The head of the Metro-North Railroad is stepping down after a year marred by a fatal derailment in the Bronx, a train collision in Connecticut, a worker’s death and a 12-day power loss to one of the authority’s busiest lines, a source familiar with the situation told NBC 4 New York.
Howard R. Permut, the president of the railroad, will step down at the end of the month, the source says.
He will be replaced by Joseph Giuletti of the South Florida Regional Transportation Authority, an official told the New York Times.
Metro-North declined to comment to NBC 4 New York Monday. The Times reported that it unsuccessfully attempted to reach Permut and Giuletti.
One of the original members of the Metro-North team when the railroad was brought under the MTA’s control in 1983, Permut became the authority’s president in 2008, the Times reports.
Permut’s retirement comes amid a federal review of the Metro-North following the deaths of four passengers in a derailment in December in the Bronx. More than 60 people were hurt when a train careened off the rails taking a curve near the Spuyten Duyvil station at 82 mph, more than twice the the 30 mph speed limit. The train’s engineer has said he nodded at the controls before the crash.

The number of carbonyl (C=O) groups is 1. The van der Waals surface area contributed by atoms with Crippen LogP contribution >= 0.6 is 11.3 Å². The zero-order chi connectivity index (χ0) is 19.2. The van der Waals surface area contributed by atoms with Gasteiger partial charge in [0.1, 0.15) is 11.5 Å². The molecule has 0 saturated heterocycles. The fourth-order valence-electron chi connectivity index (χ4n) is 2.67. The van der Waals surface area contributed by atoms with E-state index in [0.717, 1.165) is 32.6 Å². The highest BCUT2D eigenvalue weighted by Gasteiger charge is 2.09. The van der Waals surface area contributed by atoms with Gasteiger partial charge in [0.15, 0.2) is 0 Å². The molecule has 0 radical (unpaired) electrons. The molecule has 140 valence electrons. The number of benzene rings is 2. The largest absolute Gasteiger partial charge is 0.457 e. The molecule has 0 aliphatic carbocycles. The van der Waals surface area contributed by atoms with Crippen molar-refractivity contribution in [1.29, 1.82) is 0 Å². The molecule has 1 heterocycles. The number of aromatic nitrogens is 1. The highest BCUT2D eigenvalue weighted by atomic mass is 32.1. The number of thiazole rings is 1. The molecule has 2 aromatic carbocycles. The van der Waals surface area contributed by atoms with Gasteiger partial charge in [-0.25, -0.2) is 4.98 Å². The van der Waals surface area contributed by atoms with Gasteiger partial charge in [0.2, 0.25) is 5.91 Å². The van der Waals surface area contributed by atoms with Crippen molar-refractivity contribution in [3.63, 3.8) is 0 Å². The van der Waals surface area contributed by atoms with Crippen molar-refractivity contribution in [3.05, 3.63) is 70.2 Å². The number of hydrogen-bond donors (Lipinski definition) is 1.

It wasn’t the only problem for the beleaguered railroad in 2013. On May 17, two trains collided during the evening rush in Connecticut, injuring more than 60 people.
Eleven days later, a track foreman was killed in West Haven, Conn., when he was hit by a train on a supposedly inactive section of track that was put back in service prematurely by a student traffic controller.
In July, a freight train hauling trash derailed on the same curve as December’s derailment.
And in September, a feeder cable in Mount Vernon, N.Y., failed, knocking out power for 12 days on the Metro-North’s New Haven line, which carries 132,000 customers daily.